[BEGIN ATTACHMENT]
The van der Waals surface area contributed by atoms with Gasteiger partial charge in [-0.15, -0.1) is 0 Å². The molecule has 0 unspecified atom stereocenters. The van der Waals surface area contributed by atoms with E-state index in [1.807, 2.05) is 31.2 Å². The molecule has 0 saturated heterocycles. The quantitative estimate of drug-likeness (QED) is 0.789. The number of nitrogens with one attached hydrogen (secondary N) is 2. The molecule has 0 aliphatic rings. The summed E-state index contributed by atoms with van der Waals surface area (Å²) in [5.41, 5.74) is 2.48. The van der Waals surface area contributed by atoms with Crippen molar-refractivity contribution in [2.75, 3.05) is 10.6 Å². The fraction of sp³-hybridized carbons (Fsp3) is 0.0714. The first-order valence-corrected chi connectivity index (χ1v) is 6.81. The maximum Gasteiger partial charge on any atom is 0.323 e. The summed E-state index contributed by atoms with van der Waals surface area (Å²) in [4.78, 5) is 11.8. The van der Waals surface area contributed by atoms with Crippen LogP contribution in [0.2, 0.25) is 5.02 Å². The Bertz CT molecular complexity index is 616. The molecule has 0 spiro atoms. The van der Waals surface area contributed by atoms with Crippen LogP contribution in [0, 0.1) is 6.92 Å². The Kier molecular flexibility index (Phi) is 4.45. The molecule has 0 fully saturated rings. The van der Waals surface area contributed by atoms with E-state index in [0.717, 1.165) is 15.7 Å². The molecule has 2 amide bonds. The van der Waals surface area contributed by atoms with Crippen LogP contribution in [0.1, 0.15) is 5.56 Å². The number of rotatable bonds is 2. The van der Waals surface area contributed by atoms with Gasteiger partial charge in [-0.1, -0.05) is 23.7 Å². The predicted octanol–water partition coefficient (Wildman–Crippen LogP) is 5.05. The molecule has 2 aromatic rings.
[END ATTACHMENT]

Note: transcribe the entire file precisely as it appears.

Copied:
The van der Waals surface area contributed by atoms with Gasteiger partial charge in [-0.15, -0.1) is 0 Å². The molecule has 0 unspecified atom stereocenters. The van der Waals surface area contributed by atoms with E-state index in [1.807, 2.05) is 31.2 Å². The molecule has 0 saturated heterocycles. The quantitative estimate of drug-likeness (QED) is 0.789. The number of nitrogens with one attached hydrogen (secondary N) is 2. The molecule has 0 aliphatic rings. The summed E-state index contributed by atoms with van der Waals surface area (Å²) in [5.41, 5.74) is 2.48. The van der Waals surface area contributed by atoms with Crippen molar-refractivity contribution in [2.75, 3.05) is 10.6 Å². The fraction of sp³-hybridized carbons (Fsp3) is 0.0714. The first-order valence-corrected chi connectivity index (χ1v) is 6.81. The maximum Gasteiger partial charge on any atom is 0.323 e. The summed E-state index contributed by atoms with van der Waals surface area (Å²) in [4.78, 5) is 11.8. The van der Waals surface area contributed by atoms with Crippen LogP contribution in [0.2, 0.25) is 5.02 Å². The Bertz CT molecular complexity index is 616. The molecule has 0 spiro atoms. The van der Waals surface area contributed by atoms with Crippen LogP contribution in [0, 0.1) is 6.92 Å². The Kier molecular flexibility index (Phi) is 4.45. The molecule has 0 fully saturated rings. The van der Waals surface area contributed by atoms with E-state index in [0.717, 1.165) is 15.7 Å². The molecule has 2 amide bonds. The van der Waals surface area contributed by atoms with Crippen LogP contribution in [0.1, 0.15) is 5.56 Å². The number of rotatable bonds is 2. The van der Waals surface area contributed by atoms with Gasteiger partial charge in [-0.1, -0.05) is 23.7 Å². The predicted octanol–water partition coefficient (Wildman–Crippen LogP) is 5.05. The molecule has 2 aromatic rings.